This Arbor Day, convince your clients to plant more trees

Updated Apr 15, 2015
Planting trees provide a range of personal and community benefits.Planting trees provide a range of personal and community benefits.

With National Arbor Day just around the corner on April 24, it’s the perfect time to convince clients to add trees to their landscaping. Although trees are undeniably a beautiful addition to any outdoor space, they don’t just help screen out unsightly views. Consider sharing some of the other benefits trees provide with your customers.

Cleaner water. Although just about anyone can tell you about how beneficial trees are to promoting clean air, says having clean water is also a result of trees, as forests act as natural reservoirs and stormwater management systems that increase groundwater and moderate runoff.

Energy and water conservation. Strategically placing trees around the home can reduce air conditioning needs during the summer by as much as 50 percent, particularly when used on the south and west sides of the home. The shade the trees provide can also slow evaporation from the lawns they cover, reducing the need to water. If deciduous trees are included, they will allow the rays of the sun to pass through the trees and warm the home during colder months. Using evergreens on the north side can serve as a windbreak.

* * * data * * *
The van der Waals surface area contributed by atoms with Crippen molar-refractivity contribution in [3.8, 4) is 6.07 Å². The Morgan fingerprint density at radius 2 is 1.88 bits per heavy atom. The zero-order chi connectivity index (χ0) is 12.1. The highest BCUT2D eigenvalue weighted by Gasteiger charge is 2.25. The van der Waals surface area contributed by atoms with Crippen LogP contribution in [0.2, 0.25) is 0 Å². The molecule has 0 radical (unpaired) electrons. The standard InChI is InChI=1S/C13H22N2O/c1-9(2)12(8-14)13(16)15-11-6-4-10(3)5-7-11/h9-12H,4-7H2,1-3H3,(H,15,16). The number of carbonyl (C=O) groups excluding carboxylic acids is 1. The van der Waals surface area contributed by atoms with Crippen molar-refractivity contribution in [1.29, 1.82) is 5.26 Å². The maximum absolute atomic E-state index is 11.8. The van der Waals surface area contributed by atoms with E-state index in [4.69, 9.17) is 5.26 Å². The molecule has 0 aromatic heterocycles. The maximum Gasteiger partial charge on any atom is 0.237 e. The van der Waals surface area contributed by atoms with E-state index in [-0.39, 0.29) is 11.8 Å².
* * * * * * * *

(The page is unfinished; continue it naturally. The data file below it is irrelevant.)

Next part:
Strategically planting shade trees will reduce your clients’ energy bills.Strategically planting shade trees will reduce your clients’ energy bills.

Resale value. Trees can go a long way toward improving a home’s value when it’s time to sell. Landscaping that includes healthy, mature trees can add between 10 and 20 percent to a home’s property values.

Community impact. Neighborhoods with lots of trees statistically are subject to lower crime, and also have less aggressive drivers. The presence of trees also boosts concentration in school-age children, as well as providing a place to play.

Prolonged life. A 2013 study in the American Journal of Preventive Medicine linked increased heart and respiratory disease to areas where trees had disappeared. Using data from more than 15 states over nearly two decades, found a higher number of deaths in treeless areas affected by pest infestations.

Improved well-being. Studies have shown that exposure to trees boosts concentration and overall mood, reducing the potential for stress, anxiety and depression.


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